Plot points from “Batman v. Superman: Dawn of Justice” are discussed below.
DC’s latest film, “Batman v. Superman: Dawn of Justice,” has a Marvel problem.
The biggest issue with the Marvel Cinematic Universe — or, at least the complaint I hear most commonly that I also happen to share — is that the stakes in these movies feel relatively low. This despite the fact that the world (or, a world, anyway) is often on the brink of annihilation.
From Ronan the Destroyer (Lee Pace) in “Guardians of the Galaxy” to Malekith the Accursed (Christopher Eccleston) “Thor: The Dark World” to the Chitauri attack in “Avengers” to the legion of Ultrons in “Avengers: Age of Ultron,” our heroes are often faced with a horde of computer-generated horrors intent on either destroying or dominating the world for no particularly compelling reason. Ironically, escalating the stakes in a such a manner often renders them unimpressive.
With the exception of “Green Lantern” — a horrifyingly bad film that featured as its villain an amorphous yellow blob that is, you guessed it, trying to wipe out humanity or something — DC films have done an exceptionally good job of creating villains with sensible stakes.
Christopher Nolan’s Batman films, for instance, featured bad guys who had not only a personal connection to the series hero but also a coherent ideology informing their actions. Ra’s al Ghul (Liam Neeson) both trained Batman (Christian Bale) and also plotted Gotham’s destruction in order to “restore the balance” after it reached “the pinnacle of its decadence.” Similarly, Bane (Tom Hardy) hoped to use a combination of populist terror and economic warfare to succeed where Ra’s al Ghul failed — and gain a measure of revenge for Batman’s killing of Ra’s al Ghul. While Heath Ledger’s Joker was an agent of chaos, he was, at least, honest about it: there was no doubting his commitment to craziness, his desire to upset the established order.
Similarly, Zack Snyder’s “Man of Steel” does not get enough credit for creating a villain who is not evil simply for the sake of being evil. Say what you will about the final hour of the film — Kryptonian General Zod (Michael Shannon) and Kryptonian American Superman (Henry Cavill) trade blows in Smallville before destroying the parts of Metropolis that weren’t crushed by the atmosphere-altering World Engine — but Zod’s motivation made sense.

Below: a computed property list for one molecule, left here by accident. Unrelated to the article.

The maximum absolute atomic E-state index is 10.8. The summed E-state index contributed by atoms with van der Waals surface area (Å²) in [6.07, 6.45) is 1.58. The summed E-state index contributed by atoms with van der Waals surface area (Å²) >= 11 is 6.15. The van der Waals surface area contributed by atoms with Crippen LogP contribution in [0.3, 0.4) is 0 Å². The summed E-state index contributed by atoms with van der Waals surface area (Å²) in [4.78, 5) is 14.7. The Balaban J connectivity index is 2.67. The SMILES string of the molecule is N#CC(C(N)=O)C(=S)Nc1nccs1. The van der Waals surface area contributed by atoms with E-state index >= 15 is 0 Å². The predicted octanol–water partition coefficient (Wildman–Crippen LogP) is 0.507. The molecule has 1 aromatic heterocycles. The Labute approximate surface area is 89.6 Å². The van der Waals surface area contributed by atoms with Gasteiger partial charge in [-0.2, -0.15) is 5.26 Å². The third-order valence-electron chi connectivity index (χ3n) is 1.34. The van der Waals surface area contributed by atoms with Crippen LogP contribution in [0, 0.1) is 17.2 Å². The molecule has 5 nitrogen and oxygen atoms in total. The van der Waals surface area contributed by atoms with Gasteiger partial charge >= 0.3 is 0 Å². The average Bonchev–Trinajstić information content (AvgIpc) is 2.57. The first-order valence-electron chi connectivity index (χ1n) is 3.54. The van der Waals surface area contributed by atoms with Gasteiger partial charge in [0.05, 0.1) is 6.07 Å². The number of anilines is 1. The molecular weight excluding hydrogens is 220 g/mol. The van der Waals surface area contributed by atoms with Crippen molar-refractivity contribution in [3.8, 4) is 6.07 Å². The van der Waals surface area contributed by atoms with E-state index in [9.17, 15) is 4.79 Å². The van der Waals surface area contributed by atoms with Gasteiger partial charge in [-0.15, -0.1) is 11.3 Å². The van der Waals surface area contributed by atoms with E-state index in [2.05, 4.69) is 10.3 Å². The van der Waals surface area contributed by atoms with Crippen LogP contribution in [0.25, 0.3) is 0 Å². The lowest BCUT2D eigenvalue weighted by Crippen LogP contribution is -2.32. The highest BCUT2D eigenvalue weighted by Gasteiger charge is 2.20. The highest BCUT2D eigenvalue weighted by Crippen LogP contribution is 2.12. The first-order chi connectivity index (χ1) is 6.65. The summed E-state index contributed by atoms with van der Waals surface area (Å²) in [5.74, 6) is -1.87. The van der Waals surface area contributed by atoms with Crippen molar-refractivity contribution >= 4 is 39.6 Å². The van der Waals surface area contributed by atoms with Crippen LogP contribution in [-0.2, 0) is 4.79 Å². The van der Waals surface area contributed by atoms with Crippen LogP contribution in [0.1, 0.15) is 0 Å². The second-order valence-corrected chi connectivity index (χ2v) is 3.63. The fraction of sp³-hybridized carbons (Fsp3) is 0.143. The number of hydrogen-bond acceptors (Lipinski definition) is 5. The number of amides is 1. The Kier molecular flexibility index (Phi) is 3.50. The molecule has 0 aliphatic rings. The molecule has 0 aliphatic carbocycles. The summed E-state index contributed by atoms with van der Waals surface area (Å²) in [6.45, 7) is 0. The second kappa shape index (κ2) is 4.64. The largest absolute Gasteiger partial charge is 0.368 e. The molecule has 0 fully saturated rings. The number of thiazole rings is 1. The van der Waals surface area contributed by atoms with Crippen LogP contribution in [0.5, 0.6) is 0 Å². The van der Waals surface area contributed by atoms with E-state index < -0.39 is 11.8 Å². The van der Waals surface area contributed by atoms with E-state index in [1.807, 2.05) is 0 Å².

He wasn’t engaged in random destruction or world conquest; rather, he was fulfilling his purpose, satisfying his genetic code. He was literally born to defend Krypton and its people. If creating a new homeworld for the survivors of Krypton’s destruction meant the deaths of billions of Earthlings, well, so be it. Zod wasn’t a tragic figure, exactly, nor was he a particularly sympathetic one. But he’s one you could empathize with: he simply wanted to help his people.
For a moment, it looked as though director Zack Snyder and writers David S. Goyer and Chris Terrio were going to try something similar with Lex Luthor (Jesse Eisenberg) in “Batman v. Superman: Dawn of Justice.” As the film opens, Lex, whose home city had been destroyed 18 months prior by a pair of Kryptonians, is looking for a “silver bullet” to take Superman out. Not because he’s jealous of Superman or wants to rule the world — simply because men cannot afford to stand idly by while a god-like being has the power to kill all of them by doing little more than opening his eyes. This is a thematically, logically and ideologically compelling way to portray Lex.
It’s too bad that Snyder and company don’t stick with it: As the film progresses, Lex degenerates into a gibbering mad man, some strange mix of the Riddler and the Joker with a little bit of Mark Zuckerberg added for flair. He hates Superman because God didn’t protect him from an abusive father, or some such, and that hatred twists him into something maniacal. This leads to all sorts of unexplainable lunacy — the bombing of the Capitol building and the creation of a super-powered monster named Doomsday, among them — that culminates in a massive CGI battle calling to mind the end of “The Incredible Hulk.” Awkwardly, every time Lex does something to try and up the stakes, he ratchets down the tension rather than ramping it up.
Simply put: We don’t care about Lex’s plan because Lex’s plan doesn’t make any sense. In the end, he’s just … kinda evil, and for no good reason. There’s very little to empathize with, very little common ground. In its urge to emulate the Marvel Cinematic Universe, I fear that DC has fallen into the Marvel villain trap.